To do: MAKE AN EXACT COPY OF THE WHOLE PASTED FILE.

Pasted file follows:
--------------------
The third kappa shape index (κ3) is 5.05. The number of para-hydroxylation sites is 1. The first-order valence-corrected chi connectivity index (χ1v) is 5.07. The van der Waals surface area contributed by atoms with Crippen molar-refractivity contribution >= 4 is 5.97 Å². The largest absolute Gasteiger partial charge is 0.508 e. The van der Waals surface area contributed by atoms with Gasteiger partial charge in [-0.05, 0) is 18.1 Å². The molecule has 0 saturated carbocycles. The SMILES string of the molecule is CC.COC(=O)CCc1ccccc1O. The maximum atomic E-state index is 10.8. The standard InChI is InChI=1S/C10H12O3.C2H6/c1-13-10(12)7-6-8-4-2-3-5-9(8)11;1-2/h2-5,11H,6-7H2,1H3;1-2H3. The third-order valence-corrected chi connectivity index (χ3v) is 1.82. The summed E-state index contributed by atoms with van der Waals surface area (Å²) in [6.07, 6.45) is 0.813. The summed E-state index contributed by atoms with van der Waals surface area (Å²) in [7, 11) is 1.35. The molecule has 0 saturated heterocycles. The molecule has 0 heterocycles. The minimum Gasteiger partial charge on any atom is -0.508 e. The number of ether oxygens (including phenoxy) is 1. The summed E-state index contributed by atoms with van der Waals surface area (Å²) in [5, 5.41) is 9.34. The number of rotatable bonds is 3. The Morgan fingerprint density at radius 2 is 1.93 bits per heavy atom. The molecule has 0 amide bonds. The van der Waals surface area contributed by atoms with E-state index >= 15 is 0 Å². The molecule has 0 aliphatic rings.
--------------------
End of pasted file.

The third kappa shape index (κ3) is 5.05. The number of para-hydroxylation sites is 1. The first-order valence-corrected chi connectivity index (χ1v) is 5.07. The van der Waals surface area contributed by atoms with Crippen molar-refractivity contribution >= 4 is 5.97 Å². The largest absolute Gasteiger partial charge is 0.508 e. The van der Waals surface area contributed by atoms with Gasteiger partial charge in [-0.05, 0) is 18.1 Å². The molecule has 0 saturated carbocycles. The SMILES string of the molecule is CC.COC(=O)CCc1ccccc1O. The maximum atomic E-state index is 10.8. The standard InChI is InChI=1S/C10H12O3.C2H6/c1-13-10(12)7-6-8-4-2-3-5-9(8)11;1-2/h2-5,11H,6-7H2,1H3;1-2H3. The third-order valence-corrected chi connectivity index (χ3v) is 1.82. The summed E-state index contributed by atoms with van der Waals surface area (Å²) in [6.07, 6.45) is 0.813. The summed E-state index contributed by atoms with van der Waals surface area (Å²) in [7, 11) is 1.35. The molecule has 0 saturated heterocycles. The molecule has 0 heterocycles. The minimum Gasteiger partial charge on any atom is -0.508 e. The number of ether oxygens (including phenoxy) is 1. The summed E-state index contributed by atoms with van der Waals surface area (Å²) in [5, 5.41) is 9.34. The number of rotatable bonds is 3. The Morgan fingerprint density at radius 2 is 1.93 bits per heavy atom. The molecule has 0 amide bonds. The van der Waals surface area contributed by atoms with E-state index >= 15 is 0 Å². The molecule has 0 aliphatic rings.